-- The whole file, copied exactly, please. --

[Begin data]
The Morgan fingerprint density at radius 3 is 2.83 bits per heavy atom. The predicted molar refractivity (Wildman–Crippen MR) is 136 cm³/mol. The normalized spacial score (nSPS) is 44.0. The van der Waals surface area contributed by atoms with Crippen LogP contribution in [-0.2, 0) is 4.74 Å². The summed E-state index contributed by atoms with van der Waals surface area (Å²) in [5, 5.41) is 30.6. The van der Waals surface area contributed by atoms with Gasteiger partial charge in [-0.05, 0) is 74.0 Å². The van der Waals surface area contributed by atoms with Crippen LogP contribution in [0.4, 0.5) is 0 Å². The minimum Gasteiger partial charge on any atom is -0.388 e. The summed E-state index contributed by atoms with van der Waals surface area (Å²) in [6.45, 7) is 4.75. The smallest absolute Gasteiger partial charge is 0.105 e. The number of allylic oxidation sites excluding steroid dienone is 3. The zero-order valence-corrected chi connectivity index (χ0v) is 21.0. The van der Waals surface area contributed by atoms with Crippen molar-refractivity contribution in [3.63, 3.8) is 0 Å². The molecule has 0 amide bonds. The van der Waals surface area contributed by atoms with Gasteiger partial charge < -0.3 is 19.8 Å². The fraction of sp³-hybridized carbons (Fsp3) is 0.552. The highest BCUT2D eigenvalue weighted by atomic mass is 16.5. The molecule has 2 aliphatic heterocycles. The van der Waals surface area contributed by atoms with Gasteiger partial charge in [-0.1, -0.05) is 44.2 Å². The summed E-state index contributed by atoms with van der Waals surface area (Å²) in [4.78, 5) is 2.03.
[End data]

The Morgan fingerprint density at radius 3 is 2.83 bits per heavy atom. The predicted molar refractivity (Wildman–Crippen MR) is 136 cm³/mol. The normalized spacial score (nSPS) is 44.0. The van der Waals surface area contributed by atoms with Crippen LogP contribution in [-0.2, 0) is 4.74 Å². The summed E-state index contributed by atoms with van der Waals surface area (Å²) in [5, 5.41) is 30.6. The van der Waals surface area contributed by atoms with Gasteiger partial charge in [-0.05, 0) is 74.0 Å². The van der Waals surface area contributed by atoms with Crippen LogP contribution in [0.4, 0.5) is 0 Å². The minimum Gasteiger partial charge on any atom is -0.388 e. The summed E-state index contributed by atoms with van der Waals surface area (Å²) in [6.45, 7) is 4.75. The smallest absolute Gasteiger partial charge is 0.105 e. The number of allylic oxidation sites excluding steroid dienone is 3. The zero-order valence-corrected chi connectivity index (χ0v) is 21.0. The van der Waals surface area contributed by atoms with Crippen molar-refractivity contribution in [3.63, 3.8) is 0 Å². The molecule has 0 amide bonds. The van der Waals surface area contributed by atoms with Gasteiger partial charge < -0.3 is 19.8 Å². The fraction of sp³-hybridized carbons (Fsp3) is 0.552. The highest BCUT2D eigenvalue weighted by atomic mass is 16.5. The molecule has 2 aliphatic heterocycles. The van der Waals surface area contributed by atoms with Gasteiger partial charge in [-0.1, -0.05) is 44.2 Å². The summed E-state index contributed by atoms with van der Waals surface area (Å²) in [4.78, 5) is 2.03.